This study was undertaken to identify the morphological and physiological attributes related to drought tolerance in sorghum (sorghum bicolor (L) Moench). Eight genotypes were tested in a pot experiment carried out at Giessen, Germany. Drought conditions were imposed by withholding watering of the plants when filed water-holding capacity was at 40% and 70%. The tested genotypes differed significantly in most of the measured traits. Grain yield under drought stress ranged from 28 to 61 g/ plant, and relative yield ranged 30% to 56% with an average of 47%. Based on yield/plant, the genotypes Wad Ahmed (61g). SAR 41 (55 g) and ICSR 91030 (54 g) were the best under drought stress conditions, and based on relative yield, the best genotypes were SAR 41 (56%), Wad Ahmed (55%), and Red Mugud (53%). The mean potassium content was 18 mg/g, with a range of 14 mg/g (Red Mugud) to 22 mg/g (Arfa Gadamak). Significant difference were obtained for protein percentage of the dry matter under conditions of drought stress. The values ranged form 14.1% (Red Mugud) to 16.7% (Tabat) with a mean of 15.3%. Grain yield under drought stress was positively correlated with relative yield (r= 0.89), total biomass (r= 0.56), number of seeds per panicle (r= 0.66) and harvest index (r= 0.81), but negatively correlated with 1000-grain (r= 0.37). (Author)

  13. Enhancement of wind stress evaluation method under storm conditions

    Science.gov (United States)

    Chen, Yingjian; Yu, Xiping

    2016-12-01

    Wind stress is an important driving force for many meteorological and oceanographical processes. However, most of the existing methods for evaluation of the wind stress, including various bulk formulas in terms of the wind speed at a given height and formulas relating the roughness height of the sea surface with wind conditions, predict an ever-increasing tendency of the wind stress coefficient as the wind speed increases, which is inconsistent with the field observations under storm conditions. The wave boundary layer model, which is based on the momentum and energy conservation, has the advantage to take into account the physical details of the air-sea interaction process, but is still invalid under storm conditions without a modification. By including the energy dissipation due to the presence of sea spray, which is speculated to be an important aspect of the air-sea interaction under storm conditions, the wave boundary layer model is improved in this study. The improved model is employed to estimate the wind stress caused by an idealized tropical cyclone motion. The computational results show that the wind stress coefficient reaches its maximal value at a wind speed of about 40 m/s and decreases as the wind speed further increases. This is in fairly good agreement with the field data.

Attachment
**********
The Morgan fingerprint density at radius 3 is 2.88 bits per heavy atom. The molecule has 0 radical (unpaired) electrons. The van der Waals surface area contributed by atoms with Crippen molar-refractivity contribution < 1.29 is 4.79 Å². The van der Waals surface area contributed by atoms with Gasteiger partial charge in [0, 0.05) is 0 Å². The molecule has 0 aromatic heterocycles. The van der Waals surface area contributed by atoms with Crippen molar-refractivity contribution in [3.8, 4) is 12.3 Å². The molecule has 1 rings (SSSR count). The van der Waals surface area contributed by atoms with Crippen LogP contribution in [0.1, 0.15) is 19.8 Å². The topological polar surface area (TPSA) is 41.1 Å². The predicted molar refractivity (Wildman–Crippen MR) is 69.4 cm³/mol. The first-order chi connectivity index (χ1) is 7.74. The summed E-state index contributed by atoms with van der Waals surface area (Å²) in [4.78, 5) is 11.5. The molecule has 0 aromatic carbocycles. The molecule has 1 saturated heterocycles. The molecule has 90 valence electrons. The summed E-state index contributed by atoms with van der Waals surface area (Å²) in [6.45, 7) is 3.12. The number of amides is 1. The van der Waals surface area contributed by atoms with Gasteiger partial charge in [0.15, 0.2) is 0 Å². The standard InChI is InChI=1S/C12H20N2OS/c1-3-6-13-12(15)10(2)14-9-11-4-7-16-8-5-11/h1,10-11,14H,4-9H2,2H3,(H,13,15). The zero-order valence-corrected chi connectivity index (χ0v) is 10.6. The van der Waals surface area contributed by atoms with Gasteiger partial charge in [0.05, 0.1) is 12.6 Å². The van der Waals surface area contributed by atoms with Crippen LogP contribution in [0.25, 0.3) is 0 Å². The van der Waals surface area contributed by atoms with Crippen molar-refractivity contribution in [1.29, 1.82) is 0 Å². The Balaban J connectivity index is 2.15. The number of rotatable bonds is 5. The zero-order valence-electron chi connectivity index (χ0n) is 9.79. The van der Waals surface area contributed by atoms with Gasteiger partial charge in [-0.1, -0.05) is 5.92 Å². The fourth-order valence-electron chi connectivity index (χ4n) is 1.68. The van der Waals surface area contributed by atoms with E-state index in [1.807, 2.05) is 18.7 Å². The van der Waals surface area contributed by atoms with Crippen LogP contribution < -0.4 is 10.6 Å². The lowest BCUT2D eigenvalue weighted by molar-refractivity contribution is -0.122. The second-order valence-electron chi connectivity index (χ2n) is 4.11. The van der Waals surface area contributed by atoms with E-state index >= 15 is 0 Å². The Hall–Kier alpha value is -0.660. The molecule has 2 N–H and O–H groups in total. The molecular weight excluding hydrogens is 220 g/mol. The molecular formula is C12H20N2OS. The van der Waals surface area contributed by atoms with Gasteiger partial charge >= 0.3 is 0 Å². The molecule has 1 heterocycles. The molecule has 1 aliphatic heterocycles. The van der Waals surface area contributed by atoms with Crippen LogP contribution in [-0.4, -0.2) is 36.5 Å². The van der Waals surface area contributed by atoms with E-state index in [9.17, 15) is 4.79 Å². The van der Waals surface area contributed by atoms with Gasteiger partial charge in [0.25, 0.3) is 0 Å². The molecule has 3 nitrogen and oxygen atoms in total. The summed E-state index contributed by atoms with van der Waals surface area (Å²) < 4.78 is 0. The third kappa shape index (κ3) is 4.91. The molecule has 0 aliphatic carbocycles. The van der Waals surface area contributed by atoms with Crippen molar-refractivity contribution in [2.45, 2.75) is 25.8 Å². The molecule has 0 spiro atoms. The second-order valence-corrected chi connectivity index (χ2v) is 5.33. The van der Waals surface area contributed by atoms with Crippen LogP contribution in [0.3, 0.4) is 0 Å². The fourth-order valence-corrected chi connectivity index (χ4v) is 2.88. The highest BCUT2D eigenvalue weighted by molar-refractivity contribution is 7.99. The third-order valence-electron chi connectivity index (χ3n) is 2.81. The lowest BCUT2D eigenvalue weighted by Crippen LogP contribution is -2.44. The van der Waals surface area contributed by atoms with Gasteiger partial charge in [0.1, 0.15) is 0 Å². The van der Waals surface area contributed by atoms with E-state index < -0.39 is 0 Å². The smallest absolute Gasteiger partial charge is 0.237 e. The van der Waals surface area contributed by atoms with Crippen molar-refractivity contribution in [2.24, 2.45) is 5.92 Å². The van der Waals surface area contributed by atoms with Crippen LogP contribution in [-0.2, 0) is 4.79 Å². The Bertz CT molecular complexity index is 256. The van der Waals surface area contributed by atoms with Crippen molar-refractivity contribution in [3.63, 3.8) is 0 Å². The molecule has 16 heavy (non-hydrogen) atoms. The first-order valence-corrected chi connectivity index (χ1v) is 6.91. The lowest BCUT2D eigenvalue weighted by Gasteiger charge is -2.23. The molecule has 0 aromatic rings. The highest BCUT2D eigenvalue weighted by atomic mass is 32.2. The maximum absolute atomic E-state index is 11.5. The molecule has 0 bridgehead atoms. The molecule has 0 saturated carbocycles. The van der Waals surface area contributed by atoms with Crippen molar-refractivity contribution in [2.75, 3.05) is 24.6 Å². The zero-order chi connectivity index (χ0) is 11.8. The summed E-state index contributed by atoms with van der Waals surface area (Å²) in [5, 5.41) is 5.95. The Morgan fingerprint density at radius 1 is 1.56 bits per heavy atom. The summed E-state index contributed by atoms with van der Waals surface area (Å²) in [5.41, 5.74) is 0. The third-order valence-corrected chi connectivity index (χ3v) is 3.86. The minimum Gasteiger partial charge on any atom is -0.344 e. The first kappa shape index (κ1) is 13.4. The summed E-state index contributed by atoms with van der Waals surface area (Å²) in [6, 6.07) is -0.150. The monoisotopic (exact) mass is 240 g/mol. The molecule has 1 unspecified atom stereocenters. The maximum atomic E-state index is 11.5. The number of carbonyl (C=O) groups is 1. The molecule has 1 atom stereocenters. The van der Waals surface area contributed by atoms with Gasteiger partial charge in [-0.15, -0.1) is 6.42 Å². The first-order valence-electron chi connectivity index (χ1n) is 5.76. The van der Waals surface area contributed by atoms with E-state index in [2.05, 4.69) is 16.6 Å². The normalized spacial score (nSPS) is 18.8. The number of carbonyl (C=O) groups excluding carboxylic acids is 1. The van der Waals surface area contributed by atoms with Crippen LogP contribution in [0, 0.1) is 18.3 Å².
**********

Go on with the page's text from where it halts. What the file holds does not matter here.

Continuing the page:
14. Emotional memory consolidation under lower versus higher stress conditions

    Directory of Open Access Journals (Sweden)

    Inna eKogan

    2010-12-01

    Full Text Available An exposure to stress can enhance memory for emotionally arousing experiences. The phenomenon is suggested to be amygdala-dependent and in accordance with that view the amygdala was found to modulate mnemonic processes in other brain regions. Previously, we illustrated increased amygdala activation and reduced activation of CA1 following spatial learning under high versus low emotionality conditions. When spatial learning was followed by reversal training interference, impaired retention was detected only under high emotionality conditions. Here we further evaluate the potential implications of the difference in the level of amygdala activation on the quality of the memory formed under these stress conditions. We attempted to affect spatial memory consolidation under low or high stress conditions by either introducing a foot shock interference following massed training in the water maze; by manipulating the threshold for acquisition employing either brief (3 trials or full (12 trials training sessions; or by employing a spaced training (over three days rather than massed training protocol. The current findings reveal that under heightened emotionality, the process of consolidation seems to become less effective and more vulnerable to interference; however, when memory consolidation is not interrupted, retention is improved. These differential effects might underlie the complex interactions of stress, and, particularly, of traumatic stress with memory formation processes.

  15. Plant transcriptomics and responses to environmental stress

    Indian Academy of Sciences (India)

    Atta-ur-Rehman School of Applied Biosciences, National University of Sciences and Technology, H-12 Campus, Islamabad 25000, Pakistan; Stress Physiology Lab Department of Botany, Jiwaji University, Gwalior 474 011, India; Centre for Environmental Research, Near East University, 33010, Lefkosha, Turkish Republic ...

  16. The role of silicon in physiology of the medicinal plant (Lonicera japonica L.) under salt stress

    Science.gov (United States)

    Gengmao, Zhao; Shihui, Li; Xing, Sun; Yizhou, Wang; Zipan, Chang

    2015-08-01